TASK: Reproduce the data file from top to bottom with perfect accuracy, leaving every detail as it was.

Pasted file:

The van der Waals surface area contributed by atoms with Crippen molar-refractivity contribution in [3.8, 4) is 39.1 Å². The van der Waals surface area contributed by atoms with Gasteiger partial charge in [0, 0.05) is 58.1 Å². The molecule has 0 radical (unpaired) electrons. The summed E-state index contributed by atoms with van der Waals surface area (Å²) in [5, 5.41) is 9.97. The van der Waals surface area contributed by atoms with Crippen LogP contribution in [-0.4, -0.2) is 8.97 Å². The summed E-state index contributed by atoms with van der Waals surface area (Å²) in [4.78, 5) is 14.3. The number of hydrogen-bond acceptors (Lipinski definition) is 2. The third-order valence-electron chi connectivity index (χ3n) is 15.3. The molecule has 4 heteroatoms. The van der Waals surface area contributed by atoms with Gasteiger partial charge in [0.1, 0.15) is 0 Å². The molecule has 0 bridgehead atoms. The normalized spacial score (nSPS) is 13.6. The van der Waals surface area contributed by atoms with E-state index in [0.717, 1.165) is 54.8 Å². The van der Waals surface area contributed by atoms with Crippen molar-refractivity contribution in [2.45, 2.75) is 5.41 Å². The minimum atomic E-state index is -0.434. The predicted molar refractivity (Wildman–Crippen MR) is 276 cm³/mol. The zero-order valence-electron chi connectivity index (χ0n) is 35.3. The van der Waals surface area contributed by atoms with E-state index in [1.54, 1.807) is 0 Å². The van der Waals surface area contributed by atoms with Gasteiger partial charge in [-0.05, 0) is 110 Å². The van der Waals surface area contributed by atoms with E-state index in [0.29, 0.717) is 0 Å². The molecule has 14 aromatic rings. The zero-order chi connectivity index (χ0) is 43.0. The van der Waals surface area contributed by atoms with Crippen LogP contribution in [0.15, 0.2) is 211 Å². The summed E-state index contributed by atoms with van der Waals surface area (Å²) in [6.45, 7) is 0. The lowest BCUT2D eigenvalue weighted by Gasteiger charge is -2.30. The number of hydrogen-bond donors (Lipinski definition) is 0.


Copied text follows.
The van der Waals surface area contributed by atoms with Crippen molar-refractivity contribution in [3.8, 4) is 39.1 Å². The van der Waals surface area contributed by atoms with Gasteiger partial charge in [0, 0.05) is 58.1 Å². The molecule has 0 radical (unpaired) electrons. The summed E-state index contributed by atoms with van der Waals surface area (Å²) in [5, 5.41) is 9.97. The van der Waals surface area contributed by atoms with Crippen LogP contribution in [-0.4, -0.2) is 8.97 Å². The summed E-state index contributed by atoms with van der Waals surface area (Å²) in [4.78, 5) is 14.3. The number of hydrogen-bond acceptors (Lipinski definition) is 2. The third-order valence-electron chi connectivity index (χ3n) is 15.3. The molecule has 4 heteroatoms. The van der Waals surface area contributed by atoms with Gasteiger partial charge in [0.1, 0.15) is 0 Å². The molecule has 0 bridgehead atoms. The normalized spacial score (nSPS) is 13.6. The van der Waals surface area contributed by atoms with E-state index in [0.717, 1.165) is 54.8 Å². The van der Waals surface area contributed by atoms with Crippen molar-refractivity contribution in [2.45, 2.75) is 5.41 Å². The minimum atomic E-state index is -0.434. The predicted molar refractivity (Wildman–Crippen MR) is 276 cm³/mol. The zero-order valence-electron chi connectivity index (χ0n) is 35.3. The van der Waals surface area contributed by atoms with E-state index in [1.54, 1.807) is 0 Å². The van der Waals surface area contributed by atoms with Gasteiger partial charge in [-0.05, 0) is 110 Å². The van der Waals surface area contributed by atoms with E-state index in [0.29, 0.717) is 0 Å². The molecule has 14 aromatic rings. The zero-order chi connectivity index (χ0) is 43.0. The van der Waals surface area contributed by atoms with Crippen LogP contribution in [0.15, 0.2) is 211 Å². The summed E-state index contributed by atoms with van der Waals surface area (Å²) in [6.45, 7) is 0. The lowest BCUT2D eigenvalue weighted by Gasteiger charge is -2.30. The number of hydrogen-bond donors (Lipinski definition) is 0.